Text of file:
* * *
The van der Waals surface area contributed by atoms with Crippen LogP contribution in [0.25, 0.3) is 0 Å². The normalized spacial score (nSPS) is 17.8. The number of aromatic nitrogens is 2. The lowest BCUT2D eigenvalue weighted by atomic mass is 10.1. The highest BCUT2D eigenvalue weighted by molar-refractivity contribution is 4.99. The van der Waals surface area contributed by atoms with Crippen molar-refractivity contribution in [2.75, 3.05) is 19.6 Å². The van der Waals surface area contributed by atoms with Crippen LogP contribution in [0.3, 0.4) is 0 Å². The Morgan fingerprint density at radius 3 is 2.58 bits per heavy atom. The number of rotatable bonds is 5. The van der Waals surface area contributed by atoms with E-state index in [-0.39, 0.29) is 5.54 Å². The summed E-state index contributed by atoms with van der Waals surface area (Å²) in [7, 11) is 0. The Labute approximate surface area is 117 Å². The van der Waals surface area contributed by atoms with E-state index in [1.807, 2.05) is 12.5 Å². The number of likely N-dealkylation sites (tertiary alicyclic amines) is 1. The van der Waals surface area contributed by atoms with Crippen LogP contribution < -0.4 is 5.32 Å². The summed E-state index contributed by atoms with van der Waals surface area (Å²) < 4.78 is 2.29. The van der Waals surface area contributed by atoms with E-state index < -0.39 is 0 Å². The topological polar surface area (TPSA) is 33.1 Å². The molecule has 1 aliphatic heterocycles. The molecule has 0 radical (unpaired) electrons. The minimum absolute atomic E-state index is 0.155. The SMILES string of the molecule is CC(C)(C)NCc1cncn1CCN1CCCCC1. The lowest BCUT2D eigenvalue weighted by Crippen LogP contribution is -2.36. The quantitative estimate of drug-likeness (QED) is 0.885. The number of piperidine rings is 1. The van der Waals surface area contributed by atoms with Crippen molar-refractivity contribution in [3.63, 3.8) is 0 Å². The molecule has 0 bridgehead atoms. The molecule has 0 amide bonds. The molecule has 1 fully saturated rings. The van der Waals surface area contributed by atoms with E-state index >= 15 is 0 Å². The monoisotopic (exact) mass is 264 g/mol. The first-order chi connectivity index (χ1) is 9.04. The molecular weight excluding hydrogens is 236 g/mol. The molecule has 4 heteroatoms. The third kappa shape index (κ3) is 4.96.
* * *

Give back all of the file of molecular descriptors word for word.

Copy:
The van der Waals surface area contributed by atoms with Crippen LogP contribution in [0.25, 0.3) is 0 Å². The normalized spacial score (nSPS) is 17.8. The number of aromatic nitrogens is 2. The lowest BCUT2D eigenvalue weighted by atomic mass is 10.1. The highest BCUT2D eigenvalue weighted by molar-refractivity contribution is 4.99. The van der Waals surface area contributed by atoms with Crippen molar-refractivity contribution in [2.75, 3.05) is 19.6 Å². The van der Waals surface area contributed by atoms with Crippen LogP contribution in [0.3, 0.4) is 0 Å². The Morgan fingerprint density at radius 3 is 2.58 bits per heavy atom. The number of rotatable bonds is 5. The van der Waals surface area contributed by atoms with E-state index in [-0.39, 0.29) is 5.54 Å². The summed E-state index contributed by atoms with van der Waals surface area (Å²) in [7, 11) is 0. The Labute approximate surface area is 117 Å². The van der Waals surface area contributed by atoms with E-state index in [1.807, 2.05) is 12.5 Å². The number of likely N-dealkylation sites (tertiary alicyclic amines) is 1. The van der Waals surface area contributed by atoms with Crippen LogP contribution < -0.4 is 5.32 Å². The summed E-state index contributed by atoms with van der Waals surface area (Å²) < 4.78 is 2.29. The van der Waals surface area contributed by atoms with E-state index < -0.39 is 0 Å². The topological polar surface area (TPSA) is 33.1 Å². The molecule has 1 aliphatic heterocycles. The molecule has 0 radical (unpaired) electrons. The minimum absolute atomic E-state index is 0.155. The SMILES string of the molecule is CC(C)(C)NCc1cncn1CCN1CCCCC1. The lowest BCUT2D eigenvalue weighted by Crippen LogP contribution is -2.36. The quantitative estimate of drug-likeness (QED) is 0.885. The number of piperidine rings is 1. The van der Waals surface area contributed by atoms with Crippen molar-refractivity contribution in [3.63, 3.8) is 0 Å². The molecule has 0 bridgehead atoms. The molecule has 0 amide bonds. The molecule has 1 fully saturated rings. The van der Waals surface area contributed by atoms with E-state index >= 15 is 0 Å². The monoisotopic (exact) mass is 264 g/mol. The first-order chi connectivity index (χ1) is 9.04. The molecular weight excluding hydrogens is 236 g/mol. The molecule has 4 heteroatoms. The third kappa shape index (κ3) is 4.96.